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  • Globemallow Leaf Beetle - (Calligrapha serpentina)

    Globemallow Leaf Beetle - (Calligrapha serpentina)

    The Globemallow Leaf Beetle changes colors from bold to bright as it matures all while retaining its metallic luster.


    Staff Writer (7/8/2015): The Globemallow Leaf Beetle may look like a type of Lady Bug, or Lady Beetle, but it is not. As a member of the Leaf Beetle family, its diet is plant-based, unlike the carnivorous diet of Lady Bugs. In fact, many Leaf Beetles are considered pests thanks to the extensive damage they inflict on the plants they are eating. The Globemallow Leaf Beetle's preferred vegetation are plants in the mallow family, specifically the bushy, bright, desert-growing Globemallow, though they have also been spotted on hollyhocks. They chew on the leaves of the plant as adults.

    Eggs are laid on the bottoms of leaves. Globemallow Leaf Beetles larvae emerge and look very different from their more mature selves. Larvae are black, dull and hairy. After pupating, however, they become a rich, red color with black lines and spots on the elytra (wing covering). As they age, the red gives way to orange and yellow and then eventually a bright green color. The black stripes and spots do not change, nor is the metallic sheen lost during this color morphing.

    They are commonly found in areas of desert scrub, open fields and backyard gardens of the southwestern U.S. and Mexico. Summer months are their most active season.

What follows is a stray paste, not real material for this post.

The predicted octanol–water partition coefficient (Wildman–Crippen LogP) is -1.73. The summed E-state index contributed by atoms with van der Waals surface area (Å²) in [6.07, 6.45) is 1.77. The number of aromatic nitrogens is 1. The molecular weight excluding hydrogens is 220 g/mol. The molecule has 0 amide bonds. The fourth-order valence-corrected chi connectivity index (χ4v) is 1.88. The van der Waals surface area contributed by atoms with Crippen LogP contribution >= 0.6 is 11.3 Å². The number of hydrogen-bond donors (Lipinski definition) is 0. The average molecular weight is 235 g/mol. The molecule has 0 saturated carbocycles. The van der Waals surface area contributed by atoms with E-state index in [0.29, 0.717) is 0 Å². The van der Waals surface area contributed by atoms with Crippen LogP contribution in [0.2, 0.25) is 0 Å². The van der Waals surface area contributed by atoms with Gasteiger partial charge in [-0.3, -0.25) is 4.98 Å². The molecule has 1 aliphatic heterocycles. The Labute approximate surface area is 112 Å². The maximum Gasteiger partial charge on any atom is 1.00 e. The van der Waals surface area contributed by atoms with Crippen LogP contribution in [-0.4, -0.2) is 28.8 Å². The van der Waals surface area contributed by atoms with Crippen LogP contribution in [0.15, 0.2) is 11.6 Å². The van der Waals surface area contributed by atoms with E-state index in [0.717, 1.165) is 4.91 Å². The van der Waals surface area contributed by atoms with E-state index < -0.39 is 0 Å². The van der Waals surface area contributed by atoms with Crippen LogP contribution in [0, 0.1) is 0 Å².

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    Details of the:
    Globemallow Leaf Beetle


    Category: Beetle
    Common name: Globemallow Leaf Beetle
    Scientific Name: Calligrapha serpentina

    Taxonomy:
      Kingdom: Animalia
       Phylum: Arthropoda
        Class: Insecta
         Order: Coleoptera
          Family: Chrysomelidae
           Genus: Calligrapha
            Species: serpentina





    Size (Adult, Length): 7mm to 10mm (0.28in to 0.39in)

    Identifying Colors: black, green, yellow, red, orange

    Additional Descriptors: round, flying, metallic, shiny, shimmering, spots, lines, stripes, southwest


    North American Reach (Though Not Limited To*): Arizona; California; Colorado; Nevada; New Mexico; Texas; Utah; Wyoming; Mexico


    * Keep in mind that an insect's reach is not limited by lines on a map and therefore may appear in areas/regions/states beyond those listed above.





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